We can talk or blog all we want about the Internet shortening attention spans, the twenty-four-hour news cycle undermining reflective journalism and the printed book going the way of the cassette tape, but Americans seem to have a bottomless appetite for stories of the founding fathers. A historian might have a hard time interesting the public in a serious study of the contemporary Middle East, but disclose some new details about which wines Thomas Jefferson drank, which horses George Washington rode, or which pistols Alexander Hamilton and Aaron Burr employed in their fatal encounter at Weehawken (yes, the duel, but you already knew that!), and your 800-page tome will be a hit in airport bookstores across the land. Sometimes, with a lot of skill and some luck, you can even interest the fabled "general reader" in some serious historical analysis.
There seems to be no danger of Americans succumbing to founder fatigue. Whether we idolize them, demonize them or treat them as ordinary people with virtues and flaws (and good luck with that, as the scolds will brand you a blasphemer, apologist or both), this market appears to be inalterably bullish. And why not? Twenty-odd years ago, there was a bumper crop of earnest scholarship in sociology and other disciplines about the values that constituted the American "civil religion," defined as a kind of nationalistic ethical creed with a vaguely Christian accent and epitomized by the 1952 words of President Eisenhower: "Our form of government has no sense unless it is founded in a deeply felt religious faith—and I don’t care what it is." Today, however, in a political culture that compels us to take or leave specific Christian doctrines, it’s looking like founder worship is all we’ve got left—complete with its own schisms, heresies and excommunications. Because Jefferson expressed some religious skepticism, the Texas public schools now limit the contexts in which he is studied. In the revised curriculum standards adopted in March, Jefferson was dropped from the list of figures who "inspired revolutions." Discussion of his presidency and leadership are presumably still acceptable, though that pesky Declaration of Independence remains problematic. "The Laws of Nature and of Nature’s God" indeed!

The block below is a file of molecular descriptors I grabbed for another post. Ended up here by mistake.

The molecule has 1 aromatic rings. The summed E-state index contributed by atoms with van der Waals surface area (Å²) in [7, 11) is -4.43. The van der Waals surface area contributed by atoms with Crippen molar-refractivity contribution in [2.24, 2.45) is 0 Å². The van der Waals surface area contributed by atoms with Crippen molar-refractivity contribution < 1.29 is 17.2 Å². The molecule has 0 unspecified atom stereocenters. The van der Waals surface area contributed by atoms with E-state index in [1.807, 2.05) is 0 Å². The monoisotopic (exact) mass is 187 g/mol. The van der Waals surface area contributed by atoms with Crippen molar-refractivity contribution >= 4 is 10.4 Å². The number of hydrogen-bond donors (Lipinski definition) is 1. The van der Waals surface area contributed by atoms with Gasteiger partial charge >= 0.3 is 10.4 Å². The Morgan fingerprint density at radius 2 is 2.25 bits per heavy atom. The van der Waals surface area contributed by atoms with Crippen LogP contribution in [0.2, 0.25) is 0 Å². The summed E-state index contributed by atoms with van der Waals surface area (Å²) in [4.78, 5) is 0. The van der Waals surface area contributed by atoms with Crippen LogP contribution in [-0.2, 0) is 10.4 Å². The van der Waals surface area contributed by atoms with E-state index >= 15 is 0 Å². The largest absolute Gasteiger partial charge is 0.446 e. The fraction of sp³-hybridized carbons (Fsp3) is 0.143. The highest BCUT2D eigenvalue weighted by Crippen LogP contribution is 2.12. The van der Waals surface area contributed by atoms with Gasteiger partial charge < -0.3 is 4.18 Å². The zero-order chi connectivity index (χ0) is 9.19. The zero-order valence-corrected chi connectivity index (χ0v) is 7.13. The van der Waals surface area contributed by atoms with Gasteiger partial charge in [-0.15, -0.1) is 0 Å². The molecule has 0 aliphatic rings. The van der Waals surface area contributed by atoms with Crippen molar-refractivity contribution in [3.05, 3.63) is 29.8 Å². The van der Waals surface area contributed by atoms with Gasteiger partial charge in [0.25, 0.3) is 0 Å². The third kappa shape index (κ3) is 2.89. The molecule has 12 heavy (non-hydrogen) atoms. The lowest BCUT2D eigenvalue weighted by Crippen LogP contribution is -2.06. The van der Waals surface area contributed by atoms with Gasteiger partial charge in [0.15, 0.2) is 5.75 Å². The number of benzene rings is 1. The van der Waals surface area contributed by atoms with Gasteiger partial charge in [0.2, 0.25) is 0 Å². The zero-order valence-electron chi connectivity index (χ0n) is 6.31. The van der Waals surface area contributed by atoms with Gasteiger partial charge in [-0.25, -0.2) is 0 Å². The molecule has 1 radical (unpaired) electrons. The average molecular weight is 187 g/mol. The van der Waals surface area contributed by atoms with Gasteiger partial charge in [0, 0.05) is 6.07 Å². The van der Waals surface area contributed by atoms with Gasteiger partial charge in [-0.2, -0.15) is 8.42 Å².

Asked about the Texas curricular reform on the radio recently, Jack Rakove, a professor of history and political science at Stanford and winner of the Pulitzer Prize in 1997 for Original Meanings: Politics and Ideas in the Making of the Constitution, dismissed it as "completely nutty." I agree. Many other historians have responded differently, with solemn warnings about the dangers of politicizing the past. This response is understandable in an intellectual climate in which Glenn Beck can aspire to be the nation’s history teacher. Still, it is hard to reason with the loquacious charlatans and artless believers who have offered themselves up for the ridicule of American humorists from Finley Peter Dunne in the 1890s to H.L. Mencken in the 1920s to the tag team of Jon Stewart and Stephen Colbert today. Rakove’s new book, Revolutionaries, is a little too highbrow for Beck’s market share, but it may give the book-writing popular historians (the David McCulloughs and Doris Kearns Goodwins of the world) a run for their money.